Darwinism at the World’s Fair

Full Title: 
Darwinism at the World’s Fair: Investigating Progress, Marvel and Murder on the Eve of the American Century
Andrew Miller
Day/Time Taught: 
TR 5:00-6:15 pm
Course Number: 

Few events illustrate the crucible of change in Victorian America like Chicago’s 1893 Columbian Exposition. One of the largest single gatherings in history, this World’s Fair involved many visionaries and firsts like Nikola Tesla’s lighting designs that forever changed the use of electricity. Innovations in architecture and academia were also on display. For instance, social science pioneer Franz Boas demonstrated the advance of civilization through living anthropological exhibits. The Exposition was a celebration of all that Columbus had begun 400 years earlier. However, not everyone trumpeted positive notes. African Americans, suffragists and Native Americans challenged what they saw as a facade covering up oppression and injustice. Is it any surprise that America’s first psycho killer’s handiwork reached its zenith during the fair? Drawing from a rich mix of tension and marvel, this course uses a unique historical moment as an avenue for thinking critically about the past and present. Since World’s fairs ostensibly promoted a broader global understanding, this course includes hands-on experiences with world music, food, literature, and film. The ASU campus provides excellent opportunities for us to explore internationalism and innovation in degree programs like Sustainable Development and International Business.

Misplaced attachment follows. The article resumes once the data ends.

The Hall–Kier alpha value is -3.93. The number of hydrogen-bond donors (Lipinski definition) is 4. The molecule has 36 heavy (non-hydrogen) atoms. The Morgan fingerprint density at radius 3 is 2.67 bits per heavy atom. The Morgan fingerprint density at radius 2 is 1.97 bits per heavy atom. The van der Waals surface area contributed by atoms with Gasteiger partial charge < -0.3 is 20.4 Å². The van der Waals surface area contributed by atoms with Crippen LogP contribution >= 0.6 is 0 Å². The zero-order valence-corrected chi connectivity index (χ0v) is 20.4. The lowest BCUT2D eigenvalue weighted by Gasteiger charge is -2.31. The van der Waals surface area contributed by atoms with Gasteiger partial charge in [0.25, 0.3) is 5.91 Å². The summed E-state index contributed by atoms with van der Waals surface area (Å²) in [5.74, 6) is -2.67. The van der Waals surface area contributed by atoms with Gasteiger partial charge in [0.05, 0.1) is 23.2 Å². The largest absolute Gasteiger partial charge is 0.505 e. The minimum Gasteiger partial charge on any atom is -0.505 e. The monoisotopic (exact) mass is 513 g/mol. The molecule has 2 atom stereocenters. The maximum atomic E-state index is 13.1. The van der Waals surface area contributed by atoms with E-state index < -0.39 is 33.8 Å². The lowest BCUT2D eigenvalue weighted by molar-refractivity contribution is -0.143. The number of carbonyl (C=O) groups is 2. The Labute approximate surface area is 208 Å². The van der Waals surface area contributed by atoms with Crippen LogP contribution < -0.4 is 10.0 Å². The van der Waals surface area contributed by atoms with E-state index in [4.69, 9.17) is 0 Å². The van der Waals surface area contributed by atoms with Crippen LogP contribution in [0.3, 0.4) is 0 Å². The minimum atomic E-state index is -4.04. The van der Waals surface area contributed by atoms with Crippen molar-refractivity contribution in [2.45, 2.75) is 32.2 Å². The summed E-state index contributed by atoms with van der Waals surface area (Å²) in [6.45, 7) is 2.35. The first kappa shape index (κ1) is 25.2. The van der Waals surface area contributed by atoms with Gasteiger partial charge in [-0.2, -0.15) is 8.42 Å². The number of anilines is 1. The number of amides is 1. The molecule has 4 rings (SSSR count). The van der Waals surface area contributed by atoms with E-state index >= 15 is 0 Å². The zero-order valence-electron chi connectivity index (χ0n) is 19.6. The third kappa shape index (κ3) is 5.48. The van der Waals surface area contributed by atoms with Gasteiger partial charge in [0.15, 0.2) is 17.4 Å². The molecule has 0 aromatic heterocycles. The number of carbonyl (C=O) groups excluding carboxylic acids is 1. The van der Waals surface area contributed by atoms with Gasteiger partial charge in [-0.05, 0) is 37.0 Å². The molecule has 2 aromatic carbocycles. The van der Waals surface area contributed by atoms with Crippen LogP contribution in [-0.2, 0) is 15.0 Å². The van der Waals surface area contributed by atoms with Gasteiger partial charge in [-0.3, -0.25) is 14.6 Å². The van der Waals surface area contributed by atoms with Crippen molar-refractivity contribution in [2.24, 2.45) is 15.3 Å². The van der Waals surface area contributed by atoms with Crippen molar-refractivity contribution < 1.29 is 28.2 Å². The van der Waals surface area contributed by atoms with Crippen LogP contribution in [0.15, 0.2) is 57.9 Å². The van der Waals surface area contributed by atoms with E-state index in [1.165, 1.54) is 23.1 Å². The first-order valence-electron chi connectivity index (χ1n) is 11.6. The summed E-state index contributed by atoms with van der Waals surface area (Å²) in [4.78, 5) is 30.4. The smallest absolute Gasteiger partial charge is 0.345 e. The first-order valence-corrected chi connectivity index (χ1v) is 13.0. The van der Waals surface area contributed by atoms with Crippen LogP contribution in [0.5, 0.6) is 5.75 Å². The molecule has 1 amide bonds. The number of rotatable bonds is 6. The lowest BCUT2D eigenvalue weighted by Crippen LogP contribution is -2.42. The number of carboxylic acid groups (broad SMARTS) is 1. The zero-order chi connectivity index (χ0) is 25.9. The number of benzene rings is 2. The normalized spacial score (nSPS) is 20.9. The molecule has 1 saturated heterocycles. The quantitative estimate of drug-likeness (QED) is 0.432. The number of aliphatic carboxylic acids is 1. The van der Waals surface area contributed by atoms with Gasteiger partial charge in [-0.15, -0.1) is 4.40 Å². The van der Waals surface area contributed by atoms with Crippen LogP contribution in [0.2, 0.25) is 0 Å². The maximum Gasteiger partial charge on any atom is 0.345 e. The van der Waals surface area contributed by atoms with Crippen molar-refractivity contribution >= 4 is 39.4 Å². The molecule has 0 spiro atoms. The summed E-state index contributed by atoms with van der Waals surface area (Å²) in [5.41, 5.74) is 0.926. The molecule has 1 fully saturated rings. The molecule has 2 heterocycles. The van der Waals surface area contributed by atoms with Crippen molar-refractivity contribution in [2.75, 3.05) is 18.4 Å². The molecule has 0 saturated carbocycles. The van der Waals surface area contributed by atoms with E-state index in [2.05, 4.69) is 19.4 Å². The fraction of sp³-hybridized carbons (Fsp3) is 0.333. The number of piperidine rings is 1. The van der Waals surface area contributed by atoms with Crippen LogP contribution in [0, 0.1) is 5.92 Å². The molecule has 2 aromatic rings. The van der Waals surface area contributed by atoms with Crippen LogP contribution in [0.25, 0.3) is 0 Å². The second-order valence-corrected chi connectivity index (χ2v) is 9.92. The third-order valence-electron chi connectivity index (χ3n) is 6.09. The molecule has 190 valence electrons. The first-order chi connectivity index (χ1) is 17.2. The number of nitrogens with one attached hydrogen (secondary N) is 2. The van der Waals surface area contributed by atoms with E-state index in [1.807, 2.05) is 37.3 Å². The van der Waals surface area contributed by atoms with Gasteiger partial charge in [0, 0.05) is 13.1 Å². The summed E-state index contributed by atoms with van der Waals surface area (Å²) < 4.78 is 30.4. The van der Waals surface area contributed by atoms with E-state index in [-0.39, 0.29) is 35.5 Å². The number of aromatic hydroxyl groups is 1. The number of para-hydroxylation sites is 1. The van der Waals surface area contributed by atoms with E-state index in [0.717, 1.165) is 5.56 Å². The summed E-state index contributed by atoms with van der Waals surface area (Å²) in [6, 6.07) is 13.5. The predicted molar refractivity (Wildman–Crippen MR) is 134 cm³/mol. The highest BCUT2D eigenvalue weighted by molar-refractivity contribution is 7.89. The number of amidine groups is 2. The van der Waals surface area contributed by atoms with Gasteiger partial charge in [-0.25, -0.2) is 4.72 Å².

Contact FYS

The First Year Seminar is part of the General Education Program located in Anne Belk Hall, Room 250.

Phone: 828-262-2028

Our mailing address:
First Year Seminar
ASU Box 32065
Appalachian State University
Boone, NC 28608

Director of First Year Seminar:
Rick Klima

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